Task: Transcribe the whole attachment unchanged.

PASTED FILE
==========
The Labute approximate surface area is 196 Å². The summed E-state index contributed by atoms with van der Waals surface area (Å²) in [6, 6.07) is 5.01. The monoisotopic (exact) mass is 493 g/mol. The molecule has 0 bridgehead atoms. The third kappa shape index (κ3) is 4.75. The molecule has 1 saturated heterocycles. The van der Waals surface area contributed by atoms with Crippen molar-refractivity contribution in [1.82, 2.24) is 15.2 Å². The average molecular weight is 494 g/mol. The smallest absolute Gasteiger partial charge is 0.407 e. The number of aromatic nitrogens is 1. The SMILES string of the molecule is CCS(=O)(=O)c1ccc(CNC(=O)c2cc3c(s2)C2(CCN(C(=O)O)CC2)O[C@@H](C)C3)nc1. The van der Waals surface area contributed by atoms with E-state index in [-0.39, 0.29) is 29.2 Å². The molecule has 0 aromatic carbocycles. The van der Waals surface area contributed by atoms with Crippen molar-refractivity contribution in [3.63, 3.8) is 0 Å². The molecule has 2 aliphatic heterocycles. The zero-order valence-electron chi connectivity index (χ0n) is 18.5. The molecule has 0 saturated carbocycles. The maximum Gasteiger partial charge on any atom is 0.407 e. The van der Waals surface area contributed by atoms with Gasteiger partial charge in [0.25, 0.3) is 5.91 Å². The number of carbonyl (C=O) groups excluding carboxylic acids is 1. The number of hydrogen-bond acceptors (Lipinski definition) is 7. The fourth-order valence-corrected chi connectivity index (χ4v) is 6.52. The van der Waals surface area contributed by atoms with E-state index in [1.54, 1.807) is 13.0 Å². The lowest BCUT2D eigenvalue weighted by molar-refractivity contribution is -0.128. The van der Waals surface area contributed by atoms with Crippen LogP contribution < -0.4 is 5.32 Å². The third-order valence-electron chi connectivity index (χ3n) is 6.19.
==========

The Labute approximate surface area is 196 Å². The summed E-state index contributed by atoms with van der Waals surface area (Å²) in [6, 6.07) is 5.01. The monoisotopic (exact) mass is 493 g/mol. The molecule has 0 bridgehead atoms. The third kappa shape index (κ3) is 4.75. The molecule has 1 saturated heterocycles. The van der Waals surface area contributed by atoms with Crippen molar-refractivity contribution in [1.82, 2.24) is 15.2 Å². The average molecular weight is 494 g/mol. The smallest absolute Gasteiger partial charge is 0.407 e. The number of aromatic nitrogens is 1. The SMILES string of the molecule is CCS(=O)(=O)c1ccc(CNC(=O)c2cc3c(s2)C2(CCN(C(=O)O)CC2)O[C@@H](C)C3)nc1. The van der Waals surface area contributed by atoms with E-state index in [-0.39, 0.29) is 29.2 Å². The molecule has 0 aromatic carbocycles. The van der Waals surface area contributed by atoms with Crippen molar-refractivity contribution in [3.63, 3.8) is 0 Å². The molecule has 2 aliphatic heterocycles. The zero-order valence-electron chi connectivity index (χ0n) is 18.5. The molecule has 0 saturated carbocycles. The maximum Gasteiger partial charge on any atom is 0.407 e. The van der Waals surface area contributed by atoms with Gasteiger partial charge in [0.25, 0.3) is 5.91 Å². The number of carbonyl (C=O) groups excluding carboxylic acids is 1. The number of hydrogen-bond acceptors (Lipinski definition) is 7. The fourth-order valence-corrected chi connectivity index (χ4v) is 6.52. The van der Waals surface area contributed by atoms with E-state index in [1.54, 1.807) is 13.0 Å². The lowest BCUT2D eigenvalue weighted by molar-refractivity contribution is -0.128. The van der Waals surface area contributed by atoms with Crippen LogP contribution < -0.4 is 5.32 Å². The third-order valence-electron chi connectivity index (χ3n) is 6.19.